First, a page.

There’s a new currency in the air and it’s called Q – Screen Shot
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There’s a new currency in the air and it’s called Q

It was just a few days ago when my notifications began to overflow with what seemed, at first, to be spam. A templated message with links to register for a new kind of currency called Q urged me to sign up. Immediately. Before I knew it my friends were battling one another for referral points and I was linking up my Facebook account, without even thinking about it, to my own Initiative Q account, a new kind of digital currency that is planning to shake up the industry. I currently only have Q7,297 out of the possible free Q28,072 points I can collect, because I have failed to convince more acquaintances to sign up. And I don’t blame them.

Initiative Q is not at all a cryptocurrency, but yet, its diehard fans are already deeming it as the potential successor of Bitcoin; with a more stable touch. In just four months, the payment initiative has managed to spread like wildfire among crypto enthusiasts and all of the people who never jumped on the crypto wave while the getting was good—like myself. Three million users have opened accounts with Initiate Q thus far through a successful marketing approach that saw the company dishing out free Q for every referral, alongside a ‘referral only’ access link that gift-wrapped the whole experience as more bespoke, more exclusive, and I’m guessing, seemingly more trustworthy. What sets Initiative Q aside from its crypto comrades is that no money has yet been exchanged in return for Q.

“The world needs a better payment system. We are glued to its existing infrastructure and the only other option is cryptocurrency, which I don’t believe answers the real problems.” Initiative Q founder, Saar Wilf, who was also the brains behind the transaction verification system against fraud which was acquired by PayPal, told Forbs in a recent interview. “Crypto – like all currency – has built its value based on trust but is decentralised from government. It circumvents the systems, which I think most people realise can be as bad as it can be good. We want Q to become mainstream and that’s why we give it away for free to those willing to promote it.”

Just like cryptocurrency and any other currency for that matter, the value lays in the perceived value it accumulates, and at 100,000 new users each day, Q is certainly on the right path. On its typically quirky, user-friendly and dominantly purple website, the Q team present users with a detailed timeline of how they see Initiative Q pan out for the next three years. “The Q payment network will allow safe, fast, and low-cost transactions, using a global currency” and by late 2021, Initiative Q believes its payment method will “exceed $100M in monthly transaction volume in the launch locations.”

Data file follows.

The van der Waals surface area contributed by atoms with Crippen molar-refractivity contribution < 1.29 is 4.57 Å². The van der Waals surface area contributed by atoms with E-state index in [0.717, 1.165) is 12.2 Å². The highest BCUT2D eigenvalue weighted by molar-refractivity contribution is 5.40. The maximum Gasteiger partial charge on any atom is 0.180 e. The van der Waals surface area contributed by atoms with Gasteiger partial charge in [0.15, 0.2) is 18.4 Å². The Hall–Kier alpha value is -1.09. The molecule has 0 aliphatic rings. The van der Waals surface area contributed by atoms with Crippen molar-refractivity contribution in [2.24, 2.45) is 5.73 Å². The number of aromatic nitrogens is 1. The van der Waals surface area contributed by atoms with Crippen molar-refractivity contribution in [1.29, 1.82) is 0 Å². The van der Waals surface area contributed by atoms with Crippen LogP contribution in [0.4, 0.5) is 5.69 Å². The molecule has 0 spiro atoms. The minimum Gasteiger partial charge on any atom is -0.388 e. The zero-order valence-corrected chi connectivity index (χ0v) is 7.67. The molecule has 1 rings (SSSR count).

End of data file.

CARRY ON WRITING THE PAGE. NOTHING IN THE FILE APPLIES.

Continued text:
Besides the scepticism that is surrounding Initiative Q and my network’s lack of compliance to sign up and grant me my full 28,072 free Q points (which I still have no idea if it’s worth a lot or like, a little), its premises seem valid. From the reduction of fraud (sellers currently spend 8 percent of their revenue on fraud), making financial processes easier and faster to, as Wilf puts it, using “artificial intelligence to allow families and businesses to share accounts. To have an international currency that can be traded and shared without the ill-equipped processes that are currently in place and cost so much time and money. We want to use technology to trade smarter and more secure.”

Right now Initiative Q’s real-world value stands at three million subscribers, eight employees and absolutely no currency on the market. But even if I just gave away my Facebook information and spent several minutes interacting with an optimistically pleasant purple website, I believe it was worth supporting an initiation that is trying to find alternative ways to our finances. Whether it makes it or not, is another question.


Micropayments could be the future of media, and more

By Alma Fabiani

We’ve all heard about it, newspapers and magazines have been dying in slow motion for two decades, according to everyone in the media industry. Because their future success depends on diversification of content and rapid adoption of new media formats as they become available, newspapers and magazines are now experimenting with digital platforms and deeper reader engagement. Print circulation is quickly declining and, to everyone’s surprise, digital subscriptions are not helping as much as planned. Slowly but surely, people’s hope of digital media picking up the slack has been diminishing.